20.12.2005 5 °C
Merriest and Happiest of Christmases and New Years to you all!
Here in Jolly England its chilly and rather damp. The early winter promise of snow has not yet materialised but to be honest if you live south of the highlands you can't expect too much!
Cambridge's threatened christmas lights are safely up and glowing like little balls of warmth against the winter chill and all the bungalows in our village are currently holding a christmas decoration competition that Tim "the Toolman" Taylor would be proud of. When you consider that bungalows in England are typically the residence of retired folk who can no longer manage stairs you will see a whole new facet for humour in this comment!
The pressies are wrapped, the chockies have all been bought, the parties are almost all over - Christmas is nearly here! The primary differences between NZ and UK have been discussed ad nuseum with a dozen different people who are fascinated by the concept of cold meat and salad on Christmas day (and when you mention the water fights their eyes positively bug out!), and everyone is negotiating with everyone else about who will stay and work through the week between boxing day and new years!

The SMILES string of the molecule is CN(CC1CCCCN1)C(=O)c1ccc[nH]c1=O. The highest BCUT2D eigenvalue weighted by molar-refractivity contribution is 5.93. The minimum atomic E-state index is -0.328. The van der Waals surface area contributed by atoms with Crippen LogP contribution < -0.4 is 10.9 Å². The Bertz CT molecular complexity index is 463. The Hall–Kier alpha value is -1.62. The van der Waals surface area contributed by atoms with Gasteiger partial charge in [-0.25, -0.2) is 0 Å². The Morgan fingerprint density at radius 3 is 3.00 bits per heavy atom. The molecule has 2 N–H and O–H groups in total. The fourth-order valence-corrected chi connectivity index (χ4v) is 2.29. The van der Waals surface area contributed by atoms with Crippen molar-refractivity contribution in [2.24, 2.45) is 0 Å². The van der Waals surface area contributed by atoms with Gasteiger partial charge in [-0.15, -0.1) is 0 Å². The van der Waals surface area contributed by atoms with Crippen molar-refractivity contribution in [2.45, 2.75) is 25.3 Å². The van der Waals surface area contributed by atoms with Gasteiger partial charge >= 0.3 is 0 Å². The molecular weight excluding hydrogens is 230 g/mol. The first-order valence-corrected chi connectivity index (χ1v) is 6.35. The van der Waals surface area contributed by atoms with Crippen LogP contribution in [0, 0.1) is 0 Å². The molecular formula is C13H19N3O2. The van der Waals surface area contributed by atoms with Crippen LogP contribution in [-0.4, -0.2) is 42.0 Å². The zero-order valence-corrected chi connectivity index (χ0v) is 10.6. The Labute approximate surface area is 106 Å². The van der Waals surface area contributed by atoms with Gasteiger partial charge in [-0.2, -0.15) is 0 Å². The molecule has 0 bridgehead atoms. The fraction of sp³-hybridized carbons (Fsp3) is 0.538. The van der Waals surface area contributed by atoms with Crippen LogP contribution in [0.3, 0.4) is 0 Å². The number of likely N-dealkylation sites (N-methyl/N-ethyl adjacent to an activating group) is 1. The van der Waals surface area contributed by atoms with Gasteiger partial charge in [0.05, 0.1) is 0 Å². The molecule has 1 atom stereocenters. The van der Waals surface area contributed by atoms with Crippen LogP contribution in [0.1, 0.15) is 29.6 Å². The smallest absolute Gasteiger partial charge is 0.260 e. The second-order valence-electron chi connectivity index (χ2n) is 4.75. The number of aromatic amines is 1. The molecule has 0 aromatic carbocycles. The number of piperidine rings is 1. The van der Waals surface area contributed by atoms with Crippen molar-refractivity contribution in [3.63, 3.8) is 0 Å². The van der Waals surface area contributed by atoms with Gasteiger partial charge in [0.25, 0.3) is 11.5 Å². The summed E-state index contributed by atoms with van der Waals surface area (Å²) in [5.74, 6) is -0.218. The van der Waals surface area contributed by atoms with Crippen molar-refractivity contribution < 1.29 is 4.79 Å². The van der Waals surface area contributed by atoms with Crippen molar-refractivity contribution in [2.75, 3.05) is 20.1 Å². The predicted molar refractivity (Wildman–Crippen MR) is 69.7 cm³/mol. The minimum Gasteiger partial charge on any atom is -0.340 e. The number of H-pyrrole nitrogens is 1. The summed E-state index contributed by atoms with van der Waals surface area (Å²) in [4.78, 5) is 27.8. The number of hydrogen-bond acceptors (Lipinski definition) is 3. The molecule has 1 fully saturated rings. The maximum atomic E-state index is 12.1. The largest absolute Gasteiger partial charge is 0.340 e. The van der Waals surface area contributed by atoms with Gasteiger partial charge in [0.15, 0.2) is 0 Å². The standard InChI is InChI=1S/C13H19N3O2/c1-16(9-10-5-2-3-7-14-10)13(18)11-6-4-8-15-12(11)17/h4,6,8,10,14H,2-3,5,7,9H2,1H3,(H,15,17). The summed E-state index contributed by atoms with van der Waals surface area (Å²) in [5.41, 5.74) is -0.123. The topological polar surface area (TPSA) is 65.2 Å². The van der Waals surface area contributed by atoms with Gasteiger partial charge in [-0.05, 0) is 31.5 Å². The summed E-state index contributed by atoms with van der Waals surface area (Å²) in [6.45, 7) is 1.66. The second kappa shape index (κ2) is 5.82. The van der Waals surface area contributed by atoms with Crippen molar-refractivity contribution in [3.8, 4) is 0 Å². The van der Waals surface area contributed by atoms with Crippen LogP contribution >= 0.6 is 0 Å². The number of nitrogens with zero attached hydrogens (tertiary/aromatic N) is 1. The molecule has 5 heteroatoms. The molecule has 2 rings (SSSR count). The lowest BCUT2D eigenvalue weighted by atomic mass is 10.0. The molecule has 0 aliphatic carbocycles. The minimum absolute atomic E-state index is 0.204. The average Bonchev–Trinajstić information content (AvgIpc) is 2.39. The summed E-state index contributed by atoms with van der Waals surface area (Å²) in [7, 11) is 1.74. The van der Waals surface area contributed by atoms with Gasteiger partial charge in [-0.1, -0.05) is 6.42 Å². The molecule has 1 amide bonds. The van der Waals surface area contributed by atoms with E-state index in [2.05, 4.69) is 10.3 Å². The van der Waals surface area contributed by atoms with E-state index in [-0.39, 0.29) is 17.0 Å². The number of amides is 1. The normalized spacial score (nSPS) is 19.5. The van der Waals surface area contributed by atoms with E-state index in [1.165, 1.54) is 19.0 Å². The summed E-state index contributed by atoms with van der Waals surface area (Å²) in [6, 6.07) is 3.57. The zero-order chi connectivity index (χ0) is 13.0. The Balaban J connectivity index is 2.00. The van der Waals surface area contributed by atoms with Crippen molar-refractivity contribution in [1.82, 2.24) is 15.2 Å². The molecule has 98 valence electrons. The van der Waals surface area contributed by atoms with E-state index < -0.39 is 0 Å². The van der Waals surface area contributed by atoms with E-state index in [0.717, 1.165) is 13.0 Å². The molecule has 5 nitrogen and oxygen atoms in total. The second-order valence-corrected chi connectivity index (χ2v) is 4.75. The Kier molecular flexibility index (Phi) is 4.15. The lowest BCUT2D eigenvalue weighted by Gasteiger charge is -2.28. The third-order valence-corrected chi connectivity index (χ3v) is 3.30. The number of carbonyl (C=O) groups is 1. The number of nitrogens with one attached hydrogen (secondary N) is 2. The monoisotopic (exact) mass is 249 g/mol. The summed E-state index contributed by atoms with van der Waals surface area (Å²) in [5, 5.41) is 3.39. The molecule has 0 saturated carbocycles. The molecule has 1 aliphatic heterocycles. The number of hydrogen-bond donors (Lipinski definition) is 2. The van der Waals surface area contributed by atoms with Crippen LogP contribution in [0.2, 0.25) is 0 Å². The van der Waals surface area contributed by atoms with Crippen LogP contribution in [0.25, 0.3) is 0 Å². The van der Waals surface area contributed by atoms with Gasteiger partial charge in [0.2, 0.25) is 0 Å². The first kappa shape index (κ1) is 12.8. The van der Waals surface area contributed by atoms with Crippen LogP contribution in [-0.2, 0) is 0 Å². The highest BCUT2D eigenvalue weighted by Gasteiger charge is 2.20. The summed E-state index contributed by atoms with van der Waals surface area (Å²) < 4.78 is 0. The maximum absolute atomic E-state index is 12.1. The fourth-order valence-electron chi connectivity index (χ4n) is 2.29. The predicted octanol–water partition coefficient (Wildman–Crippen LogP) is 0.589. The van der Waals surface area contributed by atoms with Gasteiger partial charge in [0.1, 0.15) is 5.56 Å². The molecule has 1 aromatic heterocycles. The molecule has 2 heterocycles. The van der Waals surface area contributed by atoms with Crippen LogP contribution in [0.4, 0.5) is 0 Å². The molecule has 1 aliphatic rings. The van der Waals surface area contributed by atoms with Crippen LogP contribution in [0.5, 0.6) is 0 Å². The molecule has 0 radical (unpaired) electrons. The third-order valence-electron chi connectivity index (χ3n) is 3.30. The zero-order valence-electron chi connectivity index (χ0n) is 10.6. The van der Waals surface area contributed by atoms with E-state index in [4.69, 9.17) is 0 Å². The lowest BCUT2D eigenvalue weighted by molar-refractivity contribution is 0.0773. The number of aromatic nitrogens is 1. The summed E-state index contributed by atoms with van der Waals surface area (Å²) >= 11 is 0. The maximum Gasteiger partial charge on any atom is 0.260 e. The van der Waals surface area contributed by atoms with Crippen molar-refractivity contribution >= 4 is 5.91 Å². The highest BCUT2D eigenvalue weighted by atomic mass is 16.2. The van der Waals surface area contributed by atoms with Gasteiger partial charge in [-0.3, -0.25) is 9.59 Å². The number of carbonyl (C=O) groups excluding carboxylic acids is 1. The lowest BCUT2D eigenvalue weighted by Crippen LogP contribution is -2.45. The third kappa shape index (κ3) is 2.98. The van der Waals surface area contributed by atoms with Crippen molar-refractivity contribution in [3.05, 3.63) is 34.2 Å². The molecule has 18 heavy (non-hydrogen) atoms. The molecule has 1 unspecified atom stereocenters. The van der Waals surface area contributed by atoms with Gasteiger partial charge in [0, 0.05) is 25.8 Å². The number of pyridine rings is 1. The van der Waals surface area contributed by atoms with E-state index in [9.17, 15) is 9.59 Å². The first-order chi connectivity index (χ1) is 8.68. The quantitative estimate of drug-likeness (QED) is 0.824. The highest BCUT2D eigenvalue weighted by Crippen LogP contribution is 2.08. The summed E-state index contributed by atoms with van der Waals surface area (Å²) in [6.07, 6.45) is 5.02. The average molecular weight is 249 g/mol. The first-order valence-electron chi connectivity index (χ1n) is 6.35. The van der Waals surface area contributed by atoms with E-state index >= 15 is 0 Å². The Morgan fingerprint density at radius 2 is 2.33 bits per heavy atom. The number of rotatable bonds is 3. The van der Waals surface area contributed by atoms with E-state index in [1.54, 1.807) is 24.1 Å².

Christmas was a smart move by the catholic church. Deciding to take over the pagan winter solstice festival was a display of immense wisdom. I say this because if they had not allowed people in the northern hemisphere to celebrate at the heart of this most dark and gloomy time they wouldn't have had followers for long. As it is Cambridge town centre with its cute lights flashing and glowing from 3pm everyday and brightening everybodies previously gloomy spirits.
I am hopeful of snow on Christmas day. I missed it last year because I was celebrating kiwi-style (in the sun) but this year we are heading north and north is where the snow is (I hope!)
So joyeux noel from me to you. Happy Winter or Sunny Summer depending on where you are. Best Wishes and if I son't see you before New Years - have a good one!
C. (Travelling Mc)